1990: AZA and BBG sent largest delegation on the March of the Living. First BBYO program held in Soviet Union with hundreds of teens in attendance.
1993: Israel Leadership Summer Institute (ILSI) established.
1994: The International basketball tournament of old revived under a new name, the AZAA (AZA Athletics). BBG adopted the Mind, Body and Attitude program (MBA). International Spirit Award and Chapter of the Year awards established. BBYO Cheres Forest is established outside of Jerusalem and designated as a community gathering place.
1995: The Aleph Zadik Aleph International Board voted to change the Five Folds to increase the folds’ usefulness in the chapters. First Hungarian Leadership Institute established.
2000 and Beyond
2002: BBYO transitioned to independence under the name of BBYO and is no longer recognized by its former full name “B’nai B’rith Youth Organization.”
2003: BBYO purchased an ambulance for the Magen David Adom in Israel during the Second Intifadah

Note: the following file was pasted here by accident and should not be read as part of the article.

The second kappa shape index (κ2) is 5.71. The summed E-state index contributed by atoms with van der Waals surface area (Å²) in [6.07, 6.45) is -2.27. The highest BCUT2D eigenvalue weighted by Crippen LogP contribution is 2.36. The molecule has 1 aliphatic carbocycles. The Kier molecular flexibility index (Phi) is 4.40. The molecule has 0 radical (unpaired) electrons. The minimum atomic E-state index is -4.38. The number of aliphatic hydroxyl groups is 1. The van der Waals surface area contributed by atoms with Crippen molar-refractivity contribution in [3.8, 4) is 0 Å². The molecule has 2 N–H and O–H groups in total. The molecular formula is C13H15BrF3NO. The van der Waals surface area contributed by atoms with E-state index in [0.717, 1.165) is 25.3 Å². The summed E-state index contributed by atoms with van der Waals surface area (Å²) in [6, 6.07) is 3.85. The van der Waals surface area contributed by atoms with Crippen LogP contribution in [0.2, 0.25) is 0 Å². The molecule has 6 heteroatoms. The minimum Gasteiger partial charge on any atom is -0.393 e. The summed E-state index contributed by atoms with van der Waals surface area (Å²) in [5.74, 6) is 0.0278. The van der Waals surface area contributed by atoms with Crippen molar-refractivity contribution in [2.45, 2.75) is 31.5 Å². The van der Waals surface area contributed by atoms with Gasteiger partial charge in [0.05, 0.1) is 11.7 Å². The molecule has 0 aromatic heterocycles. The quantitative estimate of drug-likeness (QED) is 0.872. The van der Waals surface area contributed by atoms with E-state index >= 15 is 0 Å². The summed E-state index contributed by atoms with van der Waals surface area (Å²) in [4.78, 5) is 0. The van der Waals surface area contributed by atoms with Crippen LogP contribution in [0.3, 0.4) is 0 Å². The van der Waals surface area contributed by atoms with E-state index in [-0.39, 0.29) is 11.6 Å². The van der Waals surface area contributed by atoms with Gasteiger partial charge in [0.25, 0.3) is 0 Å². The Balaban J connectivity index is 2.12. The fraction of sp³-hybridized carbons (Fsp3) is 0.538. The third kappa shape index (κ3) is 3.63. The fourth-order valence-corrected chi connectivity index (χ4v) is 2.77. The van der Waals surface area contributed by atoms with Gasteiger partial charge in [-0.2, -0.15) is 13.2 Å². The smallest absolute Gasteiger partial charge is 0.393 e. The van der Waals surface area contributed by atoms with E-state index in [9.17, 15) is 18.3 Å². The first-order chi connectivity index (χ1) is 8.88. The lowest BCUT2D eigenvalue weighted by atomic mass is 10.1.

2005: Final International Convention at Camp Perlman took place.
2006: AZA and BBG delivered 10,000 signatures to the White House to end nuclear proliferation in Iran.
2007: AZA and BBG gathered with thousands in New York to protest the genocide in Darfur.
2008: At International Convention, the My 2 Cents for Change campaign encouraged teen involvement in the 2008 Presidential election.
2009: BBYO Stand UP, BBYO’s grassroots service, advocacy and philanthropy campaign, was launched.
2010: At August International Executive’s Conference, the “Speak UP for Israel” and “Stand UP for Each Other” campaigns launched; the Degrees of Programming were introduced; The International Service Fund was redefined for Globalization; the Global Ambassadors Network was created and the Coalition of Jewish Teen Leaders (CJTL) was motioned into action.
2012: BBYO Speak UP Week was revitalized and the Global Ambassadors Network transformed into the Global Networking Committee.
2013: International Convention in Washington, DC had the largest attendance in history with 1,500 teens and 18 countries represented.